- Recognize enlarged pulmonary arteries on a chest radiograph and distinguish them from enlarged hilar lymph nodes
- Recognize enlargement of the central pulmonary arteries with diminution of the peripheral pulmonary arteries as pulmonary arterial hypertension and suggest the possible diagnosis of primary pulmonary artery hypertension
- Name five of the most common causes of pulmonary artery hypertension
- Recognize lobar and segmental pulmonary emboli on chest CT and chest MRI (including MR angiography)
- Define the role of ventilation-perfusion scintigraphy, chest CT, chest MRI/MRA and lower extremity venous studies in the evaluation of a patient with suspected venous thromboembolic disease, including the advantages and limitations of each modality depending on patient presentation
Work up of suspected pulmonary embolismEdit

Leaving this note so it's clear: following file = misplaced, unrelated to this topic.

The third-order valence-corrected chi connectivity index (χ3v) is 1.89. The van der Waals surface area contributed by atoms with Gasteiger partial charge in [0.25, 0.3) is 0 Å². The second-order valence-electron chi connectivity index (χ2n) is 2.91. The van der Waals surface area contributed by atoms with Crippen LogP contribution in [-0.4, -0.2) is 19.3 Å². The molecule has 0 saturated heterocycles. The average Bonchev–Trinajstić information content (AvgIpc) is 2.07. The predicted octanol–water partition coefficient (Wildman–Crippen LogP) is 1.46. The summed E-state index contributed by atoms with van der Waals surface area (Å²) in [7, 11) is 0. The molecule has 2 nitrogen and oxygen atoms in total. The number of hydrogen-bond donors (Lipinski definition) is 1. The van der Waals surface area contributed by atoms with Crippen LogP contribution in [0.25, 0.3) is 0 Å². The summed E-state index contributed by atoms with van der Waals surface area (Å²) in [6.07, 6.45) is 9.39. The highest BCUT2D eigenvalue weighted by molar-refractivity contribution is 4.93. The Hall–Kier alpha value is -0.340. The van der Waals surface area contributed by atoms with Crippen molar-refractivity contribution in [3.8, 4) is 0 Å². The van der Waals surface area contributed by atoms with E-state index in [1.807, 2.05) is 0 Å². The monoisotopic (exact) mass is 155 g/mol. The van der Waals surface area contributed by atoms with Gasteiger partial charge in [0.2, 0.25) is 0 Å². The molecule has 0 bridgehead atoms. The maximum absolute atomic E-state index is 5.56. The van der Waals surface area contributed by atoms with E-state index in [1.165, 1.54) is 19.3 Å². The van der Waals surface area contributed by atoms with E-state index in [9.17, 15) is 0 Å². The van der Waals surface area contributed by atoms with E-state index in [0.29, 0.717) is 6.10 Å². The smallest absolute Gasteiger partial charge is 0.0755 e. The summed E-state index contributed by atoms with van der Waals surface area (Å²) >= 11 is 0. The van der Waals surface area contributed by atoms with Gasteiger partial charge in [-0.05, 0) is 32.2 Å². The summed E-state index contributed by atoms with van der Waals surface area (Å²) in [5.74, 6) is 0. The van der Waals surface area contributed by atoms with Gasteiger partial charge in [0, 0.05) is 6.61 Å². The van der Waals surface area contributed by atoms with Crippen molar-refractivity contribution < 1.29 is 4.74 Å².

Initial work up depends on the level of clinical suspicion
- Check D-dimer. if D-dimer is negative, no additional work up is indicted. Otherwise, perform a CT angiography with or without CT venography
- CT angiography with or without CT venography
- If inpatient, abnormal chesr x-ray findings, patient is older than 40 years, or patient has COPD, perform a CT angiography with or without CT venography
- Otherwise, perform VQ scan
- Normal VQ-scan: no additional work up is indicted
- If VQ-scan is low-intermediate probability: CT angiography with or without CT venography
- if VQ-scan has a high probability, a diagnosis of PE could be made
If CT angiography is positive, a diagnosis of PE could be made and treatment should be considered.
if CT angiography is negative, but there is high clinical suspicion or limited cardiopulmunary reserve, perform angiography. Otherwise, no additional work up is indicted.